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Old 26-06-2019, 12:33   #12
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Re: Cruising a Freedom 44?

A Freedom 40 or 44 would be a great Bahamas boat, and properly kitted out a great trade wind circumnavigator.

I have substantial experience with cat ketches using unstayed masts and wishbone or sprit rigs. This my favorite rig for cruising. Once you learn it abilities you may just be hooked.

As these boats age it is critical to get a surveyor qualified to inspect the masts and support systems.
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Old 26-06-2019, 12:50   #13
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Re: Cruising a Freedom 44?

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Originally Posted by TrentePieds View Post
Jim's observation is interesting! Since we KNOW both empirically and theoretically that it is the laminar airflow on the leeward side of the sail that drives the boat when it is on the wind, just like it is the UPPER surface of an airplane's wing that carries the weight, we cannot expect a sail on a FAT, unstayed mast to drive as well as does a sail on a conventional SLENDER, stayed mast. The fat mast deprives the airflow of the opportunity to go laminar on the forward third of the cord of the sail.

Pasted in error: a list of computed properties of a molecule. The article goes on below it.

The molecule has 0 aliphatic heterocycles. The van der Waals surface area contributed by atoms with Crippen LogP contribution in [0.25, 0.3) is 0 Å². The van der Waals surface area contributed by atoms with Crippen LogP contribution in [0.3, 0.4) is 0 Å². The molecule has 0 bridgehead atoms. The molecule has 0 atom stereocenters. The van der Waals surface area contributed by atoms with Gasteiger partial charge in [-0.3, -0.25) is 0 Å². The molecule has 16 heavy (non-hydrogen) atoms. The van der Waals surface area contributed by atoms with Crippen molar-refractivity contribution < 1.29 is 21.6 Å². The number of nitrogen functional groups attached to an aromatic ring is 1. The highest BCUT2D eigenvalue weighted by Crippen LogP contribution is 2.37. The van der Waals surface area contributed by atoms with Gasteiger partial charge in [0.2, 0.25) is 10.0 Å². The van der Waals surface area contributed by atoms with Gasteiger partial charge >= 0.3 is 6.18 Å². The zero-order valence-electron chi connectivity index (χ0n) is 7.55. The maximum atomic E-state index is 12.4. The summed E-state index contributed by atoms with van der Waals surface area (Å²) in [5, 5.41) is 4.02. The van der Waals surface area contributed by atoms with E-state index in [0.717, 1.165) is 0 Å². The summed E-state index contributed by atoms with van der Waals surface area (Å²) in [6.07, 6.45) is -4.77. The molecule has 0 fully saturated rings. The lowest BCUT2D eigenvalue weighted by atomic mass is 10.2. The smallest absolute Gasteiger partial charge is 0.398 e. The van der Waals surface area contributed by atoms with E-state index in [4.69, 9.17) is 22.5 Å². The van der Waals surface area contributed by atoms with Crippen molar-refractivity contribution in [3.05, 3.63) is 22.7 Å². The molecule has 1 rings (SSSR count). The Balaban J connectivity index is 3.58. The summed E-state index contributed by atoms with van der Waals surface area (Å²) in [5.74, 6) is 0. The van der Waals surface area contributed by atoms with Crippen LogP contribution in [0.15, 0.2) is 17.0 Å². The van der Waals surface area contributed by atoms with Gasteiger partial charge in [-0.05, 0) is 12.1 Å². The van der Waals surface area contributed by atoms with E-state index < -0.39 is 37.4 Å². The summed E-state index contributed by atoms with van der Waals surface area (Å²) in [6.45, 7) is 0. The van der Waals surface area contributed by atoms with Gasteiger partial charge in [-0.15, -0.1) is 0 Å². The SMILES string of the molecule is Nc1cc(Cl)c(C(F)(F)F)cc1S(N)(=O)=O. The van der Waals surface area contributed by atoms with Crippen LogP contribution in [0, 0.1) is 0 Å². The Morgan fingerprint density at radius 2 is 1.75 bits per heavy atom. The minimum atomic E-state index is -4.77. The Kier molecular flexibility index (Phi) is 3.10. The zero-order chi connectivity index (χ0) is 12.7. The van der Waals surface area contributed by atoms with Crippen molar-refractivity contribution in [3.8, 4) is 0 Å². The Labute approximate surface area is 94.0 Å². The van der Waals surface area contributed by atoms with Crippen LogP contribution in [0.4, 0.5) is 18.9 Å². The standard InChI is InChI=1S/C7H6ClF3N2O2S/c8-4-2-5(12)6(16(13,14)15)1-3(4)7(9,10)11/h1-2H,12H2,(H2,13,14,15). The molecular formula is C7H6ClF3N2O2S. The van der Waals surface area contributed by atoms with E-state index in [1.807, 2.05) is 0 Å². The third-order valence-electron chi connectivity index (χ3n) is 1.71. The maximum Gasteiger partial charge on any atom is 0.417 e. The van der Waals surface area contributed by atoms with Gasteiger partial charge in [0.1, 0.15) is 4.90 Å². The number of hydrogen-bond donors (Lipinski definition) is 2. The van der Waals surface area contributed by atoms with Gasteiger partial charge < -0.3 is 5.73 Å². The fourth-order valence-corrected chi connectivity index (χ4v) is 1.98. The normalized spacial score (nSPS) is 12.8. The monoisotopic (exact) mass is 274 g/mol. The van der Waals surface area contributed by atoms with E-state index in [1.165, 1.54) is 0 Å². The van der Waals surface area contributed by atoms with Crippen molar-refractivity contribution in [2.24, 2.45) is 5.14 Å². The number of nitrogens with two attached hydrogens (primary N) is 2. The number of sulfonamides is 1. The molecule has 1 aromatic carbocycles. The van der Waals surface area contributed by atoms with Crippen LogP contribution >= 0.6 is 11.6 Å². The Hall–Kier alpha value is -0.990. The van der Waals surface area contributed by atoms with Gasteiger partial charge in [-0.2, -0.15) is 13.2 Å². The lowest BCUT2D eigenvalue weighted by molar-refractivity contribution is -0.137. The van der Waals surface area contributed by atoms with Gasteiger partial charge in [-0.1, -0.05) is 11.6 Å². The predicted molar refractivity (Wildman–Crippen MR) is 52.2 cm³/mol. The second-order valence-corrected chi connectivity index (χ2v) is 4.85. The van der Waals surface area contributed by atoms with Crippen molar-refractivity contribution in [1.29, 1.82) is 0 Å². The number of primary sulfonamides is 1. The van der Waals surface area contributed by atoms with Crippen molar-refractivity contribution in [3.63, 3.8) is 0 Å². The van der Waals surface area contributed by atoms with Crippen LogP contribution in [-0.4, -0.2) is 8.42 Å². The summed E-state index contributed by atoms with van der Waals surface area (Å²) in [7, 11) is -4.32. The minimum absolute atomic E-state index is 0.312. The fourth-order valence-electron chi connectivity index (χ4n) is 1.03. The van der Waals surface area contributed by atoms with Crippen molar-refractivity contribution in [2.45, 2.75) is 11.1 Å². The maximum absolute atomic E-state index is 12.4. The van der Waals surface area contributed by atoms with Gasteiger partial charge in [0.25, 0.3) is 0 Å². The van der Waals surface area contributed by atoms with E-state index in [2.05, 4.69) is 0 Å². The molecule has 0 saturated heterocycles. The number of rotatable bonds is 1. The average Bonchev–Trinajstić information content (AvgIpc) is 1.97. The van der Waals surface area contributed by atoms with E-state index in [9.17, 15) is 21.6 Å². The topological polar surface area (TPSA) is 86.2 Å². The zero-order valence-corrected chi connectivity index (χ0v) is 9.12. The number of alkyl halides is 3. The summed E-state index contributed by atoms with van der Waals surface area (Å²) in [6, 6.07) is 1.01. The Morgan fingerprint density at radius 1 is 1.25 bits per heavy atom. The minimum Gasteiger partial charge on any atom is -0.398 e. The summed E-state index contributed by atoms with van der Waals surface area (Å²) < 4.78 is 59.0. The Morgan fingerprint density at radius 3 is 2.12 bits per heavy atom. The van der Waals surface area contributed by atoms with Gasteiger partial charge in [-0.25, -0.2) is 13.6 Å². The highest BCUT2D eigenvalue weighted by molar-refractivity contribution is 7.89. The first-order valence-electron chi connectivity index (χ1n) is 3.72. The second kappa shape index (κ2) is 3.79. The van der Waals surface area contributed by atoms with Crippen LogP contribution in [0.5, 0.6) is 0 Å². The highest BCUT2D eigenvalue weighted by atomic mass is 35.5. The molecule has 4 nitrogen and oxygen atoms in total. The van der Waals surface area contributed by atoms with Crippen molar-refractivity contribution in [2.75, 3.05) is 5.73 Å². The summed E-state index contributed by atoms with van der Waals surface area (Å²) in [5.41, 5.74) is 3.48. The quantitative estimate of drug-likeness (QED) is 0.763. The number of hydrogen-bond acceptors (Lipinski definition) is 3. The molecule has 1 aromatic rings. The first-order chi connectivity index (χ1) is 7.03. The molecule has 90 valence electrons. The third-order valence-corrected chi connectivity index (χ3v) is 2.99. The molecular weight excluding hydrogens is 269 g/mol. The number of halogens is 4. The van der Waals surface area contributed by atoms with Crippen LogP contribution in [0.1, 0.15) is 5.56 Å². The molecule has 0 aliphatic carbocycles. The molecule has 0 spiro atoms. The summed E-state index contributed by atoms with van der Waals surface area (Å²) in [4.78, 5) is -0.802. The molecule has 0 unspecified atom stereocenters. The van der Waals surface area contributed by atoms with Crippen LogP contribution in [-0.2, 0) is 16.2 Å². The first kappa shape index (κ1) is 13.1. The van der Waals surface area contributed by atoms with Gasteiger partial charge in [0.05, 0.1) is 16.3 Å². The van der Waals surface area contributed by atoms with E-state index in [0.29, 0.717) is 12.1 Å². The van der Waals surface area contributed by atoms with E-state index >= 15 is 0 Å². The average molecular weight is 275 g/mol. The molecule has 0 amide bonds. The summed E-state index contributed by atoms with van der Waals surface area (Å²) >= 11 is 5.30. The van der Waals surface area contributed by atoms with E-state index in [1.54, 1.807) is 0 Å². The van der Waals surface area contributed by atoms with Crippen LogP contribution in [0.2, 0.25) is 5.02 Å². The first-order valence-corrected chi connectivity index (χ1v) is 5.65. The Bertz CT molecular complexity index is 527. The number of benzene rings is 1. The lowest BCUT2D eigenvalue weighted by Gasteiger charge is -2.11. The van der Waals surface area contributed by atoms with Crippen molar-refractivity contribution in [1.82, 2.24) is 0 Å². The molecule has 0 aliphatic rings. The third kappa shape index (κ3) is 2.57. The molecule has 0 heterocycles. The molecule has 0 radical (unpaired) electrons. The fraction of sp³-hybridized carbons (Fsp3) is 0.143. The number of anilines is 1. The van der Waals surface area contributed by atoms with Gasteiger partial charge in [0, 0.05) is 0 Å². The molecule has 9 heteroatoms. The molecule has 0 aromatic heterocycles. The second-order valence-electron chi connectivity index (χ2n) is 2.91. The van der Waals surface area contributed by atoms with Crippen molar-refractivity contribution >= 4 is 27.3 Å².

The reason "gennies" are so useful on the wind (and therefore popular) is that being hanked to a slender wire, their leading edges do not deny or destroy laminar flow on the leading 1/3 of their cords. Introduce roller furling and you pay for the alleged advantages of this type of furling with a reduction in aerodynamic efficiency. That trade off is acceptable to many people.

Sailboats, as we know, are compromises. For modern cruising boats, the "iron jib" has a lot to recommend it :-). Nevertheless, to deliberately design a boat, say, the "Freedom" range of boats, with an inefficient rig just to obtain "product differentiation", is a marketing ploy that I, for one, would never buy into, when there are so many boats on the market that don't offend against common sense deriving from long practise and observation.

TrentePieds
My old boat a Freedom 32 went to windward just fine, fat mast an all.

https://youtu.be/v3VZB3yH5o0
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Old 26-06-2019, 14:56   #14
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Re: Cruising a Freedom 44?

You might check with CF member Freedom45. They did a lot of S. Pacific cruising on a Freedom.
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Old 26-06-2019, 17:05   #15
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Re: Cruising a Freedom 44?

Thanks for all the info. Ill keep learning to sail my nonsuch and looking for the liveaboard.